After 24 hours of 'Brain-testing', I Feel a Reasonable Solution is at Hand
Of all the aspects of Elemental, none seem to strike a nerve quite like the handling of cities. Automation, size, uniqueness, too many in the world or too few...everyone has their take on how cities should feel. I believe, above all else, the worlds and nations of Elemental need to grow in a manner parallel to how RPS maps feel...in other words, elimination city spam without eliminating the joys of city building.
To that end, we're doing something that (I believe) hasn't been done before, and that is putting City Creation right on the main map. You're placing buildings and slowly taking up precious land in the world around you. Pinch points can be established and cities can grow WELL beyond the single tile that most 4x games limit you to. I personally love it, and want to make sure the system continues to improve and refine as we inch towards gold.
Several concerns have arisen, however, and I've been mulling over these issues, mentioned by beta testers, that makes the current system lame.
1. Building a city, and suddenly running out of tiles with no way to get more.
2. Plopping down an outpost to harvest a resource 4 tiles from another city.
3. Forcing the player Snaking a trail of small improvements over to
4. Easily growing and reaching new city levels, where all outposts will eventually become huge cities.
5. Even though it costs Essence to make land livable, city spam is still completely viable in Elemental.
These make us sad, and while there have been many solutions presented to improve the system, I wanted to throw my own into the mix as a way to fix these problems AND tie into the other game mechanics (remember Sid's rule "Complex system's aren't fun - instead, make simple systems that intertwine in interesting ways."*).
* - I really shouldn't put that in quotes since that was the gist of what he said...but it was something like that.
So I present to you...
My proposed 'Heroes as Governors' system!!!
Basically, we'd add a stat to Champions: Governing. This would be a value (0 - 5), that determines two things...
1. How high of a city that hero can govern, and...
2. How many tiles their cities can grow to.
The system would work as such...you lay down a city, and in the naming of your new outpost you'd get to assign an available unit as that cities 'governor'. This unit wouldn't have to be stationed there permanent, but for every city placed you'd need a Hero or Family Member to lead it (with most units giving some bonus when they WERE stationed in a city).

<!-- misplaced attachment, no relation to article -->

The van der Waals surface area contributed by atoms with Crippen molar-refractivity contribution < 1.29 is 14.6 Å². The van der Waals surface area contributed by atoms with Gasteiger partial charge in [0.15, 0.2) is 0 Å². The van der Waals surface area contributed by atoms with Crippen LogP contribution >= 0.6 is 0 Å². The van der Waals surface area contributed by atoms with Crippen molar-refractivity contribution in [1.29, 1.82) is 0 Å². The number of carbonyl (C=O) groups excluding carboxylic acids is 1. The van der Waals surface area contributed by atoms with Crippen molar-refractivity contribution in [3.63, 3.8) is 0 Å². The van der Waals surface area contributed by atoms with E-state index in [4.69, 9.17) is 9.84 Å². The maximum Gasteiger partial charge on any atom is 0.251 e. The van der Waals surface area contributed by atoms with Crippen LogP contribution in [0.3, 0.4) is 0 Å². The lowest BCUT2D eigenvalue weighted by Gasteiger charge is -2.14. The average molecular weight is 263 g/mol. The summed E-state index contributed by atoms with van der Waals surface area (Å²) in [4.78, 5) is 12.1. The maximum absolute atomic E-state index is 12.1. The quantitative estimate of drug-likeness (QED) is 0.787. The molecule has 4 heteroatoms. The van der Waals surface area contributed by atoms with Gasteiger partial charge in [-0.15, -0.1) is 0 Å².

Need a resource tapped? Just start an outpost and have Ranger Billy govern it. It'll never go above a level 1, unless you determine it's a crucial location, at which point you re-assign a better governor and build the city up.
Governor dies in battle? Several things could happen...
- If you have an unassigned hero with a governing level >= the fallen unit, then you could assign them to the orphaned settlement.
- Have enough essence and you can spend that to bring the Governor unit back to life (with the obvious magical consequences that spending essence results in)
- or, if these aren't available, the Succession system kicks in and the city is given to the a neighbor capable of handling the settlement
So, a straightforward system that ties the major game component into the hero, magic, diplomacy, and dynasty system.
Pushing my luck, I also propose the following...
Allowing resource tapping improvements, and them only
, to be built away from the main city hub. The obvious benefits that you wouldn
't have to build another city to tap it, AND you wouldn
't have to 'snake' your improvements to get there, but the improvement WOULD NOT be defended by whatever walls and stationed units the city had available, so there's a major risk in doing so.s
While I like some of the ideas of treating resource taping like the starbases in GC2, I really don't want to start 'mixing systems' where city's are handled like X and colonies are handled like Y.
Anyways, that's just MY personal idea on the whole matter. Does it solve all issues current and future? Certainly not, but hopefully it'd put us one step closer to a truly unique and engaging system for building both your cities and your nation.